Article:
How To Deal With A DWI Stop

Being pulled over by the police on suspicion of drunk driving can be frustrating to deal with. However, it's important to handle the situation in an orderly and thoughtful manner. Let's look at how to respond when you've been pulled over for a potential DWI:

Pull Over in a Safe Spot

When you see police lights go on, try to find a spot alongside the road that will be safe for both you and the cop. If this means taking an extra minute to find a parking lot or a wide shoulder on the road, it's better to have to explain to the officer why you took an extra minute than it is to make the situation unsafe.

Keep Your Answers Simple and Short

Whatever precipitated the stop will be used to build a ladder that stretches toward conducting a field sobriety test. This means the officer who speaks with you will ask you questions that point toward what's known as reasonable suspicion, the standard for detaining you for more than a couple minutes. You'll be asked questions like, "Do you know why I pulled you over?" Don't speculate about the answer because it can be used against you. Just tell them you don't know and ask them for an explanation.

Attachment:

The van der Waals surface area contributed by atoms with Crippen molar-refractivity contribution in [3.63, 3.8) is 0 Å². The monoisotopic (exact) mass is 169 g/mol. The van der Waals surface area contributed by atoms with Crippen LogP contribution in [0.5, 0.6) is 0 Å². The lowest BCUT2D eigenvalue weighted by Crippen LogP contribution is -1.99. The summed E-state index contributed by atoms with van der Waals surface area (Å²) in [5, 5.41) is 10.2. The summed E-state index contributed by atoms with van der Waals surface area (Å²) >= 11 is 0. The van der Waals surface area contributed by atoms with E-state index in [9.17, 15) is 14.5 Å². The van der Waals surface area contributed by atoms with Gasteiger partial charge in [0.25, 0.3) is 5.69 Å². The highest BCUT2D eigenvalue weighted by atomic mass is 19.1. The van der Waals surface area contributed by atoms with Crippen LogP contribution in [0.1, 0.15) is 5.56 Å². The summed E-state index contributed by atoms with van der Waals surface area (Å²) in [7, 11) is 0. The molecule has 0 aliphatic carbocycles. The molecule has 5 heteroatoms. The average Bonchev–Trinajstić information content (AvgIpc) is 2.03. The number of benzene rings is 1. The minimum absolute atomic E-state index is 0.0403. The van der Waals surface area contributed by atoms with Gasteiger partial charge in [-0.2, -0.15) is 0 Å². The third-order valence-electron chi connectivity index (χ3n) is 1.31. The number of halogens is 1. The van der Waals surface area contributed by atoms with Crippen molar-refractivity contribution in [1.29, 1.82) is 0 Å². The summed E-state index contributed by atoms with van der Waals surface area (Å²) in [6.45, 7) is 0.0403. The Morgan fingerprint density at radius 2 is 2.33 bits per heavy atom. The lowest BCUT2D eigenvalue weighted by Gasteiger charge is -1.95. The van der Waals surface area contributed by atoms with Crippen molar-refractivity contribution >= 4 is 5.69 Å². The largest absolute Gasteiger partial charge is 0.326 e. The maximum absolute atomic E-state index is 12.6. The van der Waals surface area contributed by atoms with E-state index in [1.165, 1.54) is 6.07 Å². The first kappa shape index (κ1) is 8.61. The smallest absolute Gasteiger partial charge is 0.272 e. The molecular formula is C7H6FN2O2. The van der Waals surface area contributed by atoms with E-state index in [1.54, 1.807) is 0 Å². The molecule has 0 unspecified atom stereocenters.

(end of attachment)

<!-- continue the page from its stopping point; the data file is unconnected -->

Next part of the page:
It's normal for them to ask questions about whether you've been recently drinking. This is usually the first time you have some sense that it's a DWI stop and not a standard traffic stop. Tell the truth, but don't go overboard in explaining things. If you had a couple of drinks three hours ago, your blood-alcohol content level should be legal by the time you are stopped.

Don't Negotiate with the Police

Alongside the road isn't the place to begin a DWI defense. Comply with the commands you're given. If you have a medical condition and accompanying documentation, ask the officer if you can get it rather than just reaching for it. Don't provide a long explanation; instead, tell them whatever it is you need to tell them and wait for them to ask follow-up questions.

If Charged, Assert Your Rights

Once it's clear you're going to be charged, assert your right to stop answering the officer's questions. The police can detain you, but you have the right to get in contact with a DWI attorney. Assert your right to a lawyer as soon as you are brought into the police station for booking.

For more information about a DWI defense, contact an attorney in your area.